And that brings me to my third point: if we allow “offensive” speech to be curbed or outlawed, we run the risk of letting these vague notions of what is offensive to be defined by the most extreme members of religion. Take, for example, the case of Saudi Arabian blogger and dissenter Raif Badawi, who is undergoing a brutal punishment involving receiving 50 lashes a week for 20 weeks, followed by years in prison and hundreds of thousands of dollars in fines. His crime, according to the Saudi Arabian authorities, was “insulting Islam”; Raif had the audacity to run a website called Free Saudi Liberals (now closed down) where he advocated for a secular government in Saudi Arabia. Yes, political dissent is viewed as an insult to religion, justifying – in the minds of the extremists – the most brutal of tortures and disproportionate punishment. Raif Badawi’s torture makes the case that, if anything, religious sensibilities need to be questioned, and if that makes some people uncomfortable or offends them, so much the better!

Now, lest you think this discussion is exclusively about Islam, think again. It has become clear of late that many more than just some Muslims are jumping aboard the “curb offensive speech” bandwagon. Consider, for example, the reaction from various branches of Christianity to the Charlie Hebdo attacks:

Famous religious right and fundamentalist Christian broadcaster Bryan Fisher suggested that God allowed Islamic terrorists to carry out their attack in Paris as punishment for blasphemy. Further, in his radio broadcast he stated “You shall not take the name of the Lord your God in vain… They [Charlie Hebdo] made a career out of taking the name of God, the God of the Bible, the father of the Lord Jesus [in vain].” So, according to Fisher, it wasn’t the satire of Islam that led to the attacks, it was the satire of Christianity and Jesus that is to blame! It should also be no surprise that Fisher is among those who would impose so-called anti-blasphemy laws in the United States.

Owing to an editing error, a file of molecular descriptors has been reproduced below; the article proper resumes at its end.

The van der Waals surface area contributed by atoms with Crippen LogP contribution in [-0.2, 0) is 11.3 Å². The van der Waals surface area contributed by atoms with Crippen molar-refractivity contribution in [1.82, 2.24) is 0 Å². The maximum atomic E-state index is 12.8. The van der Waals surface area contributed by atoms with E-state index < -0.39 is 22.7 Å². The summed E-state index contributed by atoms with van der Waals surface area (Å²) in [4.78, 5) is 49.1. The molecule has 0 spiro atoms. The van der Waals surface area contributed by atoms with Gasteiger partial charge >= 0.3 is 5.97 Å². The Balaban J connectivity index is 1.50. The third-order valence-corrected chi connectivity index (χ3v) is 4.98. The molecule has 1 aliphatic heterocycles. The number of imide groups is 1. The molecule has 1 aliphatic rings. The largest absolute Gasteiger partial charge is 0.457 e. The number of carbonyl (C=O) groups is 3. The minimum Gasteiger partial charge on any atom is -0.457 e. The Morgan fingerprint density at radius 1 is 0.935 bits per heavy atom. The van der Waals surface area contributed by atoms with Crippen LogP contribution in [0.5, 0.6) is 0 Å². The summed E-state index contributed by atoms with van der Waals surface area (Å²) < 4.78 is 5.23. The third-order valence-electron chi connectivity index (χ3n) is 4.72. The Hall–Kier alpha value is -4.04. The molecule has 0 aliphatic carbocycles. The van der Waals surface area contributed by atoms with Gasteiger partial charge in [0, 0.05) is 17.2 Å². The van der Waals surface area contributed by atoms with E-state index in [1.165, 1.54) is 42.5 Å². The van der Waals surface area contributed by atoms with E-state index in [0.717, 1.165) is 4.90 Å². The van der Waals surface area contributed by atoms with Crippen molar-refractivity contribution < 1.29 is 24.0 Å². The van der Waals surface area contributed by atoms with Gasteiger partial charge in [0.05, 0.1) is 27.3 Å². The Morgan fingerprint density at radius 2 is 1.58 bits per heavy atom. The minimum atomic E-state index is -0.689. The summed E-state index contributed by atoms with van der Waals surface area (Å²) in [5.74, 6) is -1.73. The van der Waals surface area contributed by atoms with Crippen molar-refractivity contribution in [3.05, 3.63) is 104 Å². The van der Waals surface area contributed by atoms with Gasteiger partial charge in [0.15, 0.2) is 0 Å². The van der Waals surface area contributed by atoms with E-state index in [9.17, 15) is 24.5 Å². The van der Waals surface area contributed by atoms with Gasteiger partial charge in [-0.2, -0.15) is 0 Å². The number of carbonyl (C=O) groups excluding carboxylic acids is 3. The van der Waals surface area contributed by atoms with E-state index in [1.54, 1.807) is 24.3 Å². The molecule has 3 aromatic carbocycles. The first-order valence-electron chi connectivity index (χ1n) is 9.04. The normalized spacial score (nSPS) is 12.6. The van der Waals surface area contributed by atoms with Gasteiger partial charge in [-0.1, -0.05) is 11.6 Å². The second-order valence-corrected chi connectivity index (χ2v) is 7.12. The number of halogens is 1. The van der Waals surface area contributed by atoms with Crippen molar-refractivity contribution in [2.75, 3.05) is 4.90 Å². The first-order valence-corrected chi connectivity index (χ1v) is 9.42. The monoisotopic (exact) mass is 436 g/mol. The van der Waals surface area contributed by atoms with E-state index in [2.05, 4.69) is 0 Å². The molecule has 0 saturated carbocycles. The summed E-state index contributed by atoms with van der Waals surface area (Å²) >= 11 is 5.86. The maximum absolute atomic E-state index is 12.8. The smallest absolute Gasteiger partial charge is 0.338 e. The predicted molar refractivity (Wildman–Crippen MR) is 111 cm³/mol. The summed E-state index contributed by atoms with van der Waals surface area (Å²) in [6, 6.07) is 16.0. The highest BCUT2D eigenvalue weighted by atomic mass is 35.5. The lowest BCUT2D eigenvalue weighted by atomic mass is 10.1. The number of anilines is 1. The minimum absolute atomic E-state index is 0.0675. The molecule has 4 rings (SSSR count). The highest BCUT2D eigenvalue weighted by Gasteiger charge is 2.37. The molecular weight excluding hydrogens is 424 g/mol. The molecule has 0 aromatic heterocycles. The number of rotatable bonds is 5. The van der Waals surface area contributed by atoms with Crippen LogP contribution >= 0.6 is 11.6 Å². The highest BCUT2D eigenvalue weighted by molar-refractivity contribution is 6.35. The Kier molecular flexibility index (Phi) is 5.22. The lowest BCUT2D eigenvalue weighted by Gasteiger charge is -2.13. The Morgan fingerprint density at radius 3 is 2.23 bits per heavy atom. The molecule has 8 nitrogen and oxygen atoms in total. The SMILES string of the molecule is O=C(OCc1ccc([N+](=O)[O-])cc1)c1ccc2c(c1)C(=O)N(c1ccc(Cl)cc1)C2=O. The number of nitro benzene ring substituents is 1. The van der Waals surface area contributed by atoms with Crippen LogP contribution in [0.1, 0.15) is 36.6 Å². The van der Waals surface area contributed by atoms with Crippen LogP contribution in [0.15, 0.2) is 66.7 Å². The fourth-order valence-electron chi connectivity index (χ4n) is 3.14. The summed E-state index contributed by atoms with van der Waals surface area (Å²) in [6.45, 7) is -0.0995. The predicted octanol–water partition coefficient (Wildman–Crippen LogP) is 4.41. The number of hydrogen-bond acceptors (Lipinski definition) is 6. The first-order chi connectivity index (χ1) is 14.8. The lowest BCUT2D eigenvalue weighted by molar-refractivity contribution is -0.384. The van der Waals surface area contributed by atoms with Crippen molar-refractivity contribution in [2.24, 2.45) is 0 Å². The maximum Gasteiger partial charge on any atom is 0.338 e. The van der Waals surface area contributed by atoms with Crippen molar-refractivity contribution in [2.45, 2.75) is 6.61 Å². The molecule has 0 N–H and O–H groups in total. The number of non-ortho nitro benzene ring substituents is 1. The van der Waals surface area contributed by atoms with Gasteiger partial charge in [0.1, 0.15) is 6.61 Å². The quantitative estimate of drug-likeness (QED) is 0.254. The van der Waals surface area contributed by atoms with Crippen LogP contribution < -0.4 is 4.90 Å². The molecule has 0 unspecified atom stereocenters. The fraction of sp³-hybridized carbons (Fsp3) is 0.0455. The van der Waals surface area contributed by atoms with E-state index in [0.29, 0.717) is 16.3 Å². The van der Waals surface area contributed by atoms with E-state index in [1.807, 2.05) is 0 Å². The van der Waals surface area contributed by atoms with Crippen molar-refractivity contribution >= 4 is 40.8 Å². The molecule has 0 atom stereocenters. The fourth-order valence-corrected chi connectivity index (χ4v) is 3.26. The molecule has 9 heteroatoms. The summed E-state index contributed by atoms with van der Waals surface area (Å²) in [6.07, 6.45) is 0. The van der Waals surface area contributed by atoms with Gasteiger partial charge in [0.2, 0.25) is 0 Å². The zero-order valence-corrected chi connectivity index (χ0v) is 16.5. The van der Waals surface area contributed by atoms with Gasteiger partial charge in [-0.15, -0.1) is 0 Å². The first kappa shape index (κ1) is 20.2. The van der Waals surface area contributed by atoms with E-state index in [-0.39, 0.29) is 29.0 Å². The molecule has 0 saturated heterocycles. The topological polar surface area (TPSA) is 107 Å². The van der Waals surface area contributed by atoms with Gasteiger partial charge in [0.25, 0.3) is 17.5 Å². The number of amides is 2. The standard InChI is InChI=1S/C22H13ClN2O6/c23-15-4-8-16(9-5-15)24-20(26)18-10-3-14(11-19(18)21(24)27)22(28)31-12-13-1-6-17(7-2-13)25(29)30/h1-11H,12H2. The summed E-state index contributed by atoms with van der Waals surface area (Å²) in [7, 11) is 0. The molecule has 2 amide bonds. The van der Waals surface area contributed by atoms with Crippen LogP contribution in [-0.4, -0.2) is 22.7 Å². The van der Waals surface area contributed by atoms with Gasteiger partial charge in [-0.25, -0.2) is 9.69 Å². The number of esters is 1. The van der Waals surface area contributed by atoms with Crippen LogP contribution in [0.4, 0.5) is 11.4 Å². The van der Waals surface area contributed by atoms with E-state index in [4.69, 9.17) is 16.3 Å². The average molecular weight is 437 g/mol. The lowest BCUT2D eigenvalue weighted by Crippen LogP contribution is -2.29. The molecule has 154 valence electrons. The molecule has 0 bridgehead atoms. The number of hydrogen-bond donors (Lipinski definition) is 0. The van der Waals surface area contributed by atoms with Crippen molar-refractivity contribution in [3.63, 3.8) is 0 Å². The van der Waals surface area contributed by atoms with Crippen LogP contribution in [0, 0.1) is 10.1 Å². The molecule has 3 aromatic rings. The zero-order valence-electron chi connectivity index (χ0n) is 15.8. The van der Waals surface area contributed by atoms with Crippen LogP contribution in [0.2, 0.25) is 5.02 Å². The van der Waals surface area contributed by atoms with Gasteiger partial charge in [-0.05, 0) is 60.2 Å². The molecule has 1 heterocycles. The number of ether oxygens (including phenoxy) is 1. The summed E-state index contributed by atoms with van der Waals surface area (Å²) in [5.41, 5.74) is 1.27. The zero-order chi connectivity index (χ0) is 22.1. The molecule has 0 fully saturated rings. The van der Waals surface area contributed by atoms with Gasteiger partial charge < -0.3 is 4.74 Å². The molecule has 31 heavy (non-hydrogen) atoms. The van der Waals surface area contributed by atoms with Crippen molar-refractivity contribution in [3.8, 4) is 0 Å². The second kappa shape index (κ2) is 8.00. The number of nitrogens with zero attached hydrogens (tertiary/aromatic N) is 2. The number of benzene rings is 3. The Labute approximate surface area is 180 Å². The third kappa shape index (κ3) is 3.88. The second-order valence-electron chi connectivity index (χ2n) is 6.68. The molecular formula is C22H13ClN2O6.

Not to be outdone, prominent radical Catholic and head of the Catholic League Bill Donohue stated that the victims of the Paris attacks only had themselves to blame for insulting religion and angering people. “Killing in response to insult, no matter how gross, must be unequivocally condemned. That is why what happened in Paris cannot be tolerated,” he explained in a press release. “But neither should we tolerate the kind of intolerance that provoked this violent reaction.”